Television shows such as “CSI: Crime Scene Investigation” have fascinated viewers for years because of the excitement, adventure, and opportunity to play detective from the comfort of our own home. We watch the investigators look for clues, try to understand what the medical examiner is looking for during the autopsy, and attempt to solve the case before the actors do.
Earlier this month, medical assistant program students at Minnesota School of Business-Brooklyn Center (MSB) had the opportunity to hear from a real life medical examiner instead of one on television. Dr. Lindsey Thomas, a medical examiner from Hennepin County, spoke to students in a hematology class.
Alicia Larson, medical assistant program chair at MSB-Brooklyn Center, said that the students learned a lot of information about crime scene investigation and how important it really is.
“Dr. Thomas explained to the students that without the crime scene information, many times the cause of death cannot be determined,” Larson said.
To illustrate this, Dr. Thomas told the students of a case dealing with an individual who was sniffing gas and ended up passing out in the gas container. The person died, and without the crime scene information, the medical examiner’s office may not have been able to find out the cause of death because gas will not show up on a toxicology report. Dr. Thomas explained that if their office had a sample of the substance, they could have compared it to the blood sample; however, without a sample, this would not have been possible. Thankfully, the crime scene information was available.
Dr. Thomas also spoke about collaboration with others, specifically a friend of hers who is an entomologist. She told the students about a case of a body that had been decomposing due to the weather. Dr. Thomas used information about decomposition and assumed that the body had been sitting for two to three months. After giving some of the maggots found on the body to the entomologist, though, it was determined that the body had actually only been sitting for two to three weeks. This type of collaboration can help immensely when dealing with missing person cases.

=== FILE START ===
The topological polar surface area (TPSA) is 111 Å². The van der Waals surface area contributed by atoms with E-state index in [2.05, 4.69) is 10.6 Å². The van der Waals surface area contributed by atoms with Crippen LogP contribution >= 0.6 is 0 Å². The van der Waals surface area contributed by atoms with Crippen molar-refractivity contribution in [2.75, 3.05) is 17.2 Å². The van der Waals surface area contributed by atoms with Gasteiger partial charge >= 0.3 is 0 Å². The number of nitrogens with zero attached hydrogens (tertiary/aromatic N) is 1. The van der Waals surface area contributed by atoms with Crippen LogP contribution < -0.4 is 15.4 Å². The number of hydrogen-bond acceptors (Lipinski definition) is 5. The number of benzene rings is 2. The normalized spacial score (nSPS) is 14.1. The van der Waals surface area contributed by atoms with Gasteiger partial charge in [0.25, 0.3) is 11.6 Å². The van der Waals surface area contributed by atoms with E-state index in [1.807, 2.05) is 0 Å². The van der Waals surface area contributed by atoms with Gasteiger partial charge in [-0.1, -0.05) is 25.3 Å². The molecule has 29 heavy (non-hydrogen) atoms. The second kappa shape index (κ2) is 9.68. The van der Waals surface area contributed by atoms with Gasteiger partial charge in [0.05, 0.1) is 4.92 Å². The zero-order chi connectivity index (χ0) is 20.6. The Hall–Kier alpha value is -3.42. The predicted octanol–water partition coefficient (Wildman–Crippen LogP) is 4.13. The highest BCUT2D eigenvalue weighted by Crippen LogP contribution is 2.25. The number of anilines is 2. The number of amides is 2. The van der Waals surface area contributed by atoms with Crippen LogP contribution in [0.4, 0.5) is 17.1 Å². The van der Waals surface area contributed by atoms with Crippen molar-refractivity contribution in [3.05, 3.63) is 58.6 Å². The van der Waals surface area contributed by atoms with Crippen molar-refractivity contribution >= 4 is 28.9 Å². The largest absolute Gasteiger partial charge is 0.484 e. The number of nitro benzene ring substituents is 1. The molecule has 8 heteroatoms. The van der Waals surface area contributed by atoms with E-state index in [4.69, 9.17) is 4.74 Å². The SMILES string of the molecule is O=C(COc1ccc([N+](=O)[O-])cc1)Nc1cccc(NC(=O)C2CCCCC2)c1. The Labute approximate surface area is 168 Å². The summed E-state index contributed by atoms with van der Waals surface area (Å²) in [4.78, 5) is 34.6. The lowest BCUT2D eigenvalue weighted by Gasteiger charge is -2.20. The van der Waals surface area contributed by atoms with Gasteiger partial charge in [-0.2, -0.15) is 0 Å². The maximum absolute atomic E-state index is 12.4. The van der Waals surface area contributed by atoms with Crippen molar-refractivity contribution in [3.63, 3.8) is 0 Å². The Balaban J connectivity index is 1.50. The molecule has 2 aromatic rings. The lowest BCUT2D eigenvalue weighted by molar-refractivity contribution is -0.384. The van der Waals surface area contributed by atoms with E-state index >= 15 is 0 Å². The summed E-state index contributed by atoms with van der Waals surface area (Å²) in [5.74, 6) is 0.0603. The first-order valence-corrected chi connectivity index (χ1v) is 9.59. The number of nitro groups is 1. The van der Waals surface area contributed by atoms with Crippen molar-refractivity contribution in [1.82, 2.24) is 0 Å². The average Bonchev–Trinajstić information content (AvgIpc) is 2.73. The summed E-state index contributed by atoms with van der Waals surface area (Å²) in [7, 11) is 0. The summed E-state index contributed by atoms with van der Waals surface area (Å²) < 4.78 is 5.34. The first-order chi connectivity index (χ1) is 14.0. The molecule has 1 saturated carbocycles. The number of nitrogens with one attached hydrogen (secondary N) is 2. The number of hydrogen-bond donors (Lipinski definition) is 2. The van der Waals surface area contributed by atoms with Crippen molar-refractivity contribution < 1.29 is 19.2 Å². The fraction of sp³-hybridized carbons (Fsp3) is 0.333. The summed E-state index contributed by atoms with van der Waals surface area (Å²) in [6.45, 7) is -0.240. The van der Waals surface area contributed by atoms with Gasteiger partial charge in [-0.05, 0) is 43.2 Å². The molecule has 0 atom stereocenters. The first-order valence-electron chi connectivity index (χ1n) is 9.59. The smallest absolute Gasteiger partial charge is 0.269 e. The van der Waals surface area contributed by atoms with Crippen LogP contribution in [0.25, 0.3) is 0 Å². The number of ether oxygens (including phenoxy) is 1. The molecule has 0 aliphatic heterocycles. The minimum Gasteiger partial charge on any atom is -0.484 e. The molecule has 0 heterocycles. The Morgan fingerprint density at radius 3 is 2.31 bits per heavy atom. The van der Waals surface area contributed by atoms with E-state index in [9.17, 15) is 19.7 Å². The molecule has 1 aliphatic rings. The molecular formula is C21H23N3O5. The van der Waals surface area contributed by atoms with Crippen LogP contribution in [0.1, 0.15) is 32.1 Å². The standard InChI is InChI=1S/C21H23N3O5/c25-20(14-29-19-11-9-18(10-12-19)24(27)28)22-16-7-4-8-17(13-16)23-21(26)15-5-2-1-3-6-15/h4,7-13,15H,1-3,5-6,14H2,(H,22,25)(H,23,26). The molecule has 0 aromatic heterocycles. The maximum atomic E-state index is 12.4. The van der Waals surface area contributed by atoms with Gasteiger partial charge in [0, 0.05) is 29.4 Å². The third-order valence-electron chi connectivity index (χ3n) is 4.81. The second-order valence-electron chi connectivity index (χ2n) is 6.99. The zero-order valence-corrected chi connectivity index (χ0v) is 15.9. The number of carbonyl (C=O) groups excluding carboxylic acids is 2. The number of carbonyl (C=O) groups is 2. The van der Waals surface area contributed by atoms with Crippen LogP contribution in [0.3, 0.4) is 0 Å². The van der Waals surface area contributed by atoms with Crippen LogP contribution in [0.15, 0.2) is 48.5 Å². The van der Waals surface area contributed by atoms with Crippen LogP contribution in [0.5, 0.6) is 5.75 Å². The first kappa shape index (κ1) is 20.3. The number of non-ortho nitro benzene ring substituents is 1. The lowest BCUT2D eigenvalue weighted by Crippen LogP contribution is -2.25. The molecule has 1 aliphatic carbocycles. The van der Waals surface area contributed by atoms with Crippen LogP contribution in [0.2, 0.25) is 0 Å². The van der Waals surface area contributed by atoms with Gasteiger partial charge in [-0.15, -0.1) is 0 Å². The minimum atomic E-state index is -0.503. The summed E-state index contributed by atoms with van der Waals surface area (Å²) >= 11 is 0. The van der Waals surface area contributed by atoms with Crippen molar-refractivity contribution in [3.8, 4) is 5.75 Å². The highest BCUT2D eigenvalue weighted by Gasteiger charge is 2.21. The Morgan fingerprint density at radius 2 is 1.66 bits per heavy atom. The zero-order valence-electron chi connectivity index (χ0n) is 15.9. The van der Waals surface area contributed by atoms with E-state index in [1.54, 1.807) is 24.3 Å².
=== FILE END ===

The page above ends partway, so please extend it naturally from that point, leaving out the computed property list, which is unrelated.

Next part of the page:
Nine to ten percent of the time, the medical examiner knows what the actual cause of death is. The rest of the time, he or she is looking at the underlying issues during the examination to figure out what could have happened, and unfortunately, this still might not be 100 percent definitive. Larson said that the students found this particularly interesting because most assume that the medical examiner is always able to figure out the cause of death.
Tyara Madzey, medical assistant program student, said, “I really enjoyed the medical examiner coming in to talk about her job. It was very informative. I loved how she showed pictures and had a story for each. Before this, I couldn’t imagine doing that job, but after being able to watch and learn from her, it made me want to research this profession a little more.”
Thank you to Dr. Thomas for speaking to our students!
For more information on the medical assistant program at the MSB-Brooklyn Center campus, please call 763-566-7777.